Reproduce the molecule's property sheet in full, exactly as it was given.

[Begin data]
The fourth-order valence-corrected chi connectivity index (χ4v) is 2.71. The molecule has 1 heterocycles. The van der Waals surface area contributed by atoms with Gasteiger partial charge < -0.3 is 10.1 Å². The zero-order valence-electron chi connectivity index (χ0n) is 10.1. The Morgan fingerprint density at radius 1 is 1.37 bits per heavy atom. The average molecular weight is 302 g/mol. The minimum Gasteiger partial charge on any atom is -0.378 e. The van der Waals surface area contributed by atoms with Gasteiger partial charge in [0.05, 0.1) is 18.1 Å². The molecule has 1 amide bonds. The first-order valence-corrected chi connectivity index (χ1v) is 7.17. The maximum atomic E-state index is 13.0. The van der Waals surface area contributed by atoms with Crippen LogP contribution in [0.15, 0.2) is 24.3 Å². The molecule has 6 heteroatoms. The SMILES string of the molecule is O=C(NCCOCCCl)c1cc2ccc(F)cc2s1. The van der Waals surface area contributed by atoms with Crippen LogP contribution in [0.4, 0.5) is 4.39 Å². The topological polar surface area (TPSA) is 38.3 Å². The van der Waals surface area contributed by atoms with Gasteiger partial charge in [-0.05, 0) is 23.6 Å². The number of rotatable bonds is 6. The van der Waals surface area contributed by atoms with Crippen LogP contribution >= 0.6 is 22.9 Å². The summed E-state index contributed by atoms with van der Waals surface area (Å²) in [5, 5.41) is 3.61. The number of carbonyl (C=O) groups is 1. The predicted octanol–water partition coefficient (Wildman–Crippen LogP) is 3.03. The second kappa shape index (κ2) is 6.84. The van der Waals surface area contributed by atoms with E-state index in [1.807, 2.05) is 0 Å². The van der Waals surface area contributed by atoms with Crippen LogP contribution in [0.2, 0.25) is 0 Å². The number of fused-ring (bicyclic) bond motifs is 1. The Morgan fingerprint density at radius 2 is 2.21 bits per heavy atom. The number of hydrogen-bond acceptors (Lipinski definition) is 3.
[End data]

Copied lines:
The fourth-order valence-corrected chi connectivity index (χ4v) is 2.71. The molecule has 1 heterocycles. The van der Waals surface area contributed by atoms with Gasteiger partial charge < -0.3 is 10.1 Å². The zero-order valence-electron chi connectivity index (χ0n) is 10.1. The Morgan fingerprint density at radius 1 is 1.37 bits per heavy atom. The average molecular weight is 302 g/mol. The minimum Gasteiger partial charge on any atom is -0.378 e. The van der Waals surface area contributed by atoms with Gasteiger partial charge in [0.05, 0.1) is 18.1 Å². The molecule has 1 amide bonds. The first-order valence-corrected chi connectivity index (χ1v) is 7.17. The maximum atomic E-state index is 13.0. The van der Waals surface area contributed by atoms with Crippen LogP contribution in [0.15, 0.2) is 24.3 Å². The molecule has 6 heteroatoms. The SMILES string of the molecule is O=C(NCCOCCCl)c1cc2ccc(F)cc2s1. The van der Waals surface area contributed by atoms with Crippen LogP contribution in [0.4, 0.5) is 4.39 Å². The topological polar surface area (TPSA) is 38.3 Å². The van der Waals surface area contributed by atoms with Gasteiger partial charge in [-0.05, 0) is 23.6 Å². The number of rotatable bonds is 6. The van der Waals surface area contributed by atoms with Crippen LogP contribution >= 0.6 is 22.9 Å². The summed E-state index contributed by atoms with van der Waals surface area (Å²) in [5, 5.41) is 3.61. The number of carbonyl (C=O) groups is 1. The predicted octanol–water partition coefficient (Wildman–Crippen LogP) is 3.03. The second kappa shape index (κ2) is 6.84. The van der Waals surface area contributed by atoms with E-state index in [1.807, 2.05) is 0 Å². The van der Waals surface area contributed by atoms with Crippen LogP contribution in [0.2, 0.25) is 0 Å². The number of fused-ring (bicyclic) bond motifs is 1. The Morgan fingerprint density at radius 2 is 2.21 bits per heavy atom. The number of hydrogen-bond acceptors (Lipinski definition) is 3.